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City of Des Moines v. Ogden

Supreme Court of Iowa

March 16, 2018

CITY OF DES MOINES, IOWA, Appellee,
v.
MARK OGDEN, Appellant.

         On review from the Iowa Court of Appeals. Appeal from the Iowa District Court for Polk County, Robert B. Hanson, Judge.

         The defendant seeks further review of a court of appeals decision that affirmed the district court order enjoining him from continuing the nonconforming use of his property as a mobile home park due to its violation of current and past zoning ordinances. DECISION OF COURT OF APPEALS VACATED; DISTRICT COURT JUDGMENT REVERSED AND CASE REMANDED.

          James E. Nervig of Brick Gentry P.C., West Des Moines, for appellant.

          Luke DeSmet, Assistant City Attorney, Des Moines, for appellee.

          Laura Rae Jontz and Jessica J. Taylor (until withdrawal) of Iowa Legal Aid, Des Moines, for amici curiae.

          ZAGER, Justice.

         A property owner appealed the district court order enjoining him from continuing the nonconforming use of his property as a mobile home park. The district court found the nonconforming use of the property exceeded its authorized nonconforming use, and it was necessary to cease operation of the nonconforming use for the safety of life or property. The court of appeals affirmed the district court ruling. On our de novo review, we conclude that the City of Des Moines failed to prove that the property owner had exceeded its legal nonconforming use or that it was necessary to enjoin the property owner from continued operation of the mobile home park for the safety of life or property. We vacate the decision of the court of appeals and reverse the judgment of the district court enjoining Ogden from continuing his nonconforming use of the property as a mobile home park.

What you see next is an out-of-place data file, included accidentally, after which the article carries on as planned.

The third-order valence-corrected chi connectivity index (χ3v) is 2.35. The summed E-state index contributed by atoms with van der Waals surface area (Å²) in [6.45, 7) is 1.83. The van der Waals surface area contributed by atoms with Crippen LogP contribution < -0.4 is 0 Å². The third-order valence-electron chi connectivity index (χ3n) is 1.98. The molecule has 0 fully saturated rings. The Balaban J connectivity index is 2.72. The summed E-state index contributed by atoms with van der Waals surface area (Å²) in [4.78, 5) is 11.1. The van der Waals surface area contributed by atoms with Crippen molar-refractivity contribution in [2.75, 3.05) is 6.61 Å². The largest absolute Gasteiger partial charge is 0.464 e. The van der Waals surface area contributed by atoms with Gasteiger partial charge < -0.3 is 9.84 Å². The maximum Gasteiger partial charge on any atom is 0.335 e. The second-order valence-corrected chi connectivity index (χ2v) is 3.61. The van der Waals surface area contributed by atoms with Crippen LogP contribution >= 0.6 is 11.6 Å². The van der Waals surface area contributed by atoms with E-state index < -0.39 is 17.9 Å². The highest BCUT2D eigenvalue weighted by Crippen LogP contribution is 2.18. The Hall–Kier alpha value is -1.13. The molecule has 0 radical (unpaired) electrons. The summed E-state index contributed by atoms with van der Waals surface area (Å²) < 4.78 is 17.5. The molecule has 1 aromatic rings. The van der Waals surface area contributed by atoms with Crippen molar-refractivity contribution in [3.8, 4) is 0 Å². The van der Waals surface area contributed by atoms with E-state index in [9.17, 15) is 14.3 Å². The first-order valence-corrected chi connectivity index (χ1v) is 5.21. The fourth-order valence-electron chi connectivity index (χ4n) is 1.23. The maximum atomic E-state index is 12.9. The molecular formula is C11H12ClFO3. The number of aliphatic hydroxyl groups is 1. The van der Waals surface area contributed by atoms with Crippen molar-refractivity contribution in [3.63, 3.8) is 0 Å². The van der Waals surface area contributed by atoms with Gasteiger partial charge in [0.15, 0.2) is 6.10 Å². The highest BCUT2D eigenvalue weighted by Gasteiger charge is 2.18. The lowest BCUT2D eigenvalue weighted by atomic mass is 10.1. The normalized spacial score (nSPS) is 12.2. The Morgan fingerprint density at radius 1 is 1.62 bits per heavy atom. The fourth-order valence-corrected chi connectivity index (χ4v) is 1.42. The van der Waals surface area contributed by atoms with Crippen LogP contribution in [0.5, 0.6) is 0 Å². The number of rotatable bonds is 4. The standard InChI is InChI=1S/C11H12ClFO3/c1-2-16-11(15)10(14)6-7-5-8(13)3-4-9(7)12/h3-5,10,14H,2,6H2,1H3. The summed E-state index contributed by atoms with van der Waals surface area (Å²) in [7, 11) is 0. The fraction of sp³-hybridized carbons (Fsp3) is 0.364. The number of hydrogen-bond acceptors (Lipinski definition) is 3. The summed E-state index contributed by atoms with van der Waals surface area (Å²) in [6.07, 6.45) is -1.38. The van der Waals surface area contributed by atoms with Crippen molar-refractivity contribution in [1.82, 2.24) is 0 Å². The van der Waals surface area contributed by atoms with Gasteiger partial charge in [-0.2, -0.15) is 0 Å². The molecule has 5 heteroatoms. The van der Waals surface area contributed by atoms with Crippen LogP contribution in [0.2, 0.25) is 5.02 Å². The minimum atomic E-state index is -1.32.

I. Background Facts and Proceedings.

         Mark Ogden owns the real estate located at 3140 Indianola Avenue in Des Moines, Iowa. Ogden operates a mobile home park at that location known as Oak Hill Mobile Home Park (Oak Hill). The zoning of the property is partially C-2 General Retail Highway-Oriented Commercial District and partially R1-60 One Family Low Density Residential District. While the full history of the property is unclear, there is evidence demonstrating the property was originally used as a heating and furnace repair business around 1938. In approximately 1941, the property transitioned into Oak Hill Tourist Camp, which provided tourists with small bedroom suites and outhouses to accommodate their traveling needs. There are no photographs of the property prior to 1947 when the property was still operating as a tourist camp, and there is little evidence documenting the changes in the property between 1947 and 1955. Between 1947 and 1955, the property became Oak Hill Mobile Home Park.

         In 1953, the City of Des Moines (City) enacted new zoning ordinances. According to the zoning designations then in effect, the trailer park was partially in the C-2 Commercial District and partially in the R-2 Residence District. In 1955, the owner of Oak Hill at the time applied for and was granted a certificate of occupancy from the City that allowed for the operation of the mobile home park as a nonconforming use. The 1955 certificate of occupancy indicates that the mobile home park was a nonconforming use as to the R-2 zoning. The certificate of occupancy does not declare that the mobile home park is otherwise out of compliance with the zoning ordinances conjointly affecting it.